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Rev. Dr. Martin Luther King Jr. Sunday – MLK and Housing

We are living in historic times…
 
On Tuesday before dawn, a group of moms were evicted from a vacant house in Oakland, drawing attention to the fact that here in Oakland there are nearly four vacant properties for every homeless person. It’s not so much an issue of scarcity, but of distribution.  It raises many questions: Who are we? Why is this happening? What are we called to do, as a society, and as people of faith? 
 
The questions raised by another great prophet of recent history, Rev Dr Martin Luther King Junior, who, following in the ways of Jesus and of Gandhi,  embraced non violent civil resistance to bring forth greater justice and good news for the poor, who continue to be disproportionally people of color. 
 
I am sharing with you these articles about Kingian Nonviolence conflict reconciliation: “Pilgrimage to Nonviolence and “Statement and Letter from Birmingham Jail“. 
 
Please join us for worship and for a conversation after worship about non violent conflict reconciliation as it relates to our current housing crisis. 
 
I leave you with the prophetic words of Dr King: 
We shall overcome someday, 
The ultimate measure of humankind is not where we stand in moments of comfort and  convenience but where we stand and times of challenge and controversy.
We’ll walk hand in hand… 
We will have to repent in this generation.. not merely for the vitriolic words and actions of silence of the good people. in the end will not remember the words of our enemies but the silence of our friends.
We are not afraid… 
nonviolence is a powerful and just weapon because it cuts without wounding and ennobles the one who wields it.  Non-violence is a sword that heals.
The truth shall set us free…
unarmed truth and unconditional love will have the final word in reality.  Right temporarily defeated is stronger than evil triumphant.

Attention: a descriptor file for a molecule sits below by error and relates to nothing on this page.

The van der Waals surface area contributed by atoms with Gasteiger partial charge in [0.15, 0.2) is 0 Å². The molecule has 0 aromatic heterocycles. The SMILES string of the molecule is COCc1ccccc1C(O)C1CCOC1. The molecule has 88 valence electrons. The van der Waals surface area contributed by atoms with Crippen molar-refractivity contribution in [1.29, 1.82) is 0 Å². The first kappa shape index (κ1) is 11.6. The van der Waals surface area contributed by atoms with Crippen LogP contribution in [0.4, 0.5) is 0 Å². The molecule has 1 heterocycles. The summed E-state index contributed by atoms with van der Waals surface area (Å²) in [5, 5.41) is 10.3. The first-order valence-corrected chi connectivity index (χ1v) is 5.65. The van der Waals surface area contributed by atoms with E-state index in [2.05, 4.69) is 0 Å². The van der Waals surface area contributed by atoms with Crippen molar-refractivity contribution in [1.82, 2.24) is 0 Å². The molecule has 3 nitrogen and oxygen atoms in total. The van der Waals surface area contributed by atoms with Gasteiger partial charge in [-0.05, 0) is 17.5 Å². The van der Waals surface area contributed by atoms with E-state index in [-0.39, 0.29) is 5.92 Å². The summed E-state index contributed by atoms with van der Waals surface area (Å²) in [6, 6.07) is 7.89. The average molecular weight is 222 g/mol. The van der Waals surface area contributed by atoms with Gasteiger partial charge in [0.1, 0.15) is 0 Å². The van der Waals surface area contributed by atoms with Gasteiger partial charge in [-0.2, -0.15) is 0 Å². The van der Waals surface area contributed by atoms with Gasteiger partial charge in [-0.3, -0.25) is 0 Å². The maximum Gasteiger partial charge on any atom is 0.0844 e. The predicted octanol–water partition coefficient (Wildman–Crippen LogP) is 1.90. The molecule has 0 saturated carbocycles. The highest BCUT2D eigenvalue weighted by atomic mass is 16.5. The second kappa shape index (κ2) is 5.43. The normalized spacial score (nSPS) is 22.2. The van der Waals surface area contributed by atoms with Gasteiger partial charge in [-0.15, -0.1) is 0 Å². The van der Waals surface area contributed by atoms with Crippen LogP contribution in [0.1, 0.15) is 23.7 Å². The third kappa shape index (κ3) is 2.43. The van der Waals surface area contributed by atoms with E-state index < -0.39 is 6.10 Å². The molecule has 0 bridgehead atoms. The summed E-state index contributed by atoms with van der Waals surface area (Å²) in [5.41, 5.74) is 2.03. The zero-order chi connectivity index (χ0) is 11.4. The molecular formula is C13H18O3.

We are not alone .. 
the solution to poverty is simply this.. we must abolish it..
We shall all be free… 
on the day before his death he simply said,  I just want to do God’s will.. 
Blessings, Pastor Laurie 
 

MLK Sunday – a Drum Major for Justice

50 yrs ago the Rev Dr Martin Luther King Jr. preached his last sermon at Ebenezer Baptist Church before his assassination. It is a remarkable sermon. In it, he discusses his own death and how he wanted to be remembered. In addition, he skillfully used the “Drum Major Instinct” theme – “thinking that you are somebody big because you are white” – to offer a deep critique of contemporary culture and an inspired, practical vision for living the Gospel. Specifically, he critiqued the dangerous down-side of the drum major instinct. He addresses white supremacy, racism, economic injustice and war.

Like so many of his sermons, this one has incredible relevance for us today, the year after an election in which various forms of the drum major instinct are on parade all across our nation.  It is also what makes the message King brings home so poignant: the call of the Gospel to be a drum major for justice and peace, a drum major for serving humanity, that we may “make of this old world a new world.”

Join us this Sunday, as we listen to the prophetic voice of Dr King, 50 yrs later.

I share with you an excerpt from his sermon at Ebenezer Baptist Church:

… And when we were in jail in Birmingham the other day, the white wardens and all enjoyed coming around the cell to talk about the race problem. And they were showing us where we were so wrong demonstrating. And they were showing us where segregation was so right. And they were showing us where intermarriage was so wrong. …And then we got down one day to the point—that was the second or third day—to talk about where they lived, and how much they were earning. And when those brothers told me what they were earning, I said, “Now, you know what? You ought to be marching with us. [laughter] You’re just as poor as Negroes.” And I said, “You are put in the position of supporting your oppressor, because through prejudice and blindness, you fail to see that the same forces that oppress Negroes in American society oppress poor white people. (Yes) And all you are living on is the satisfaction of your skin being white, and the drum major instinct of thinking that you are somebody big because you are white. And you’re so poor you can’t send your children to school. You ought to be out here marching with every one of us every time we have a march.”

Now that’s a fact. That the poor white has been put into this position, where through blindness and prejudice, (Make it plain) he is forced to support his oppressors. And the only thing he has going for him is the false feeling that he’s superior because his skin is white—and can’t hardly eat and make his ends meet week in and week out. (Amen)

Delivered February 4, 1968.  listen to the audio.

Cultivating Balance in This Age of Unrest